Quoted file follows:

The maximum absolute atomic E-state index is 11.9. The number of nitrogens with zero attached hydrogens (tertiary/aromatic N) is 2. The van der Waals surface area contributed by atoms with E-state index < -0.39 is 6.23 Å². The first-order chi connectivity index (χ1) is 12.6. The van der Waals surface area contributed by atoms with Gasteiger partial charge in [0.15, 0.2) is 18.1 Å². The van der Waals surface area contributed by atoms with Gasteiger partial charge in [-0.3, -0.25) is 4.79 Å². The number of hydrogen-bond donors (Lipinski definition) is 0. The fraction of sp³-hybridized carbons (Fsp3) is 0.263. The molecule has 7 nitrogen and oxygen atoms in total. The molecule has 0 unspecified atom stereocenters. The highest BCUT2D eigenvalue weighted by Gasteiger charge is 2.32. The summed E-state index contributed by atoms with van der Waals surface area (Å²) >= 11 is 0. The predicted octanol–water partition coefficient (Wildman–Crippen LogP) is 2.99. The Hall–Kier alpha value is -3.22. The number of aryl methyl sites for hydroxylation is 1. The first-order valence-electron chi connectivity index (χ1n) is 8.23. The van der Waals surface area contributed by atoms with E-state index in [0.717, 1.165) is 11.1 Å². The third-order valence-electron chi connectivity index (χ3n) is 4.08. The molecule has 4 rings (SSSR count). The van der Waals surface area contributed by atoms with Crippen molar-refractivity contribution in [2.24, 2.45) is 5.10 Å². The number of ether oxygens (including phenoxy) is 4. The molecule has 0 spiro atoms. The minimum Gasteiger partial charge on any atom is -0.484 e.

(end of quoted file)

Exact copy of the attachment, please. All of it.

The maximum absolute atomic E-state index is 11.9. The number of nitrogens with zero attached hydrogens (tertiary/aromatic N) is 2. The van der Waals surface area contributed by atoms with E-state index < -0.39 is 6.23 Å². The first-order chi connectivity index (χ1) is 12.6. The van der Waals surface area contributed by atoms with Gasteiger partial charge in [0.15, 0.2) is 18.1 Å². The van der Waals surface area contributed by atoms with Gasteiger partial charge in [-0.3, -0.25) is 4.79 Å². The number of hydrogen-bond donors (Lipinski definition) is 0. The fraction of sp³-hybridized carbons (Fsp3) is 0.263. The molecule has 7 nitrogen and oxygen atoms in total. The molecule has 0 unspecified atom stereocenters. The highest BCUT2D eigenvalue weighted by Gasteiger charge is 2.32. The summed E-state index contributed by atoms with van der Waals surface area (Å²) >= 11 is 0. The predicted octanol–water partition coefficient (Wildman–Crippen LogP) is 2.99. The Hall–Kier alpha value is -3.22. The number of aryl methyl sites for hydroxylation is 1. The first-order valence-electron chi connectivity index (χ1n) is 8.23. The van der Waals surface area contributed by atoms with E-state index in [0.717, 1.165) is 11.1 Å². The third-order valence-electron chi connectivity index (χ3n) is 4.08. The molecule has 4 rings (SSSR count). The van der Waals surface area contributed by atoms with Crippen molar-refractivity contribution in [2.24, 2.45) is 5.10 Å². The number of ether oxygens (including phenoxy) is 4. The molecule has 0 spiro atoms. The minimum Gasteiger partial charge on any atom is -0.484 e.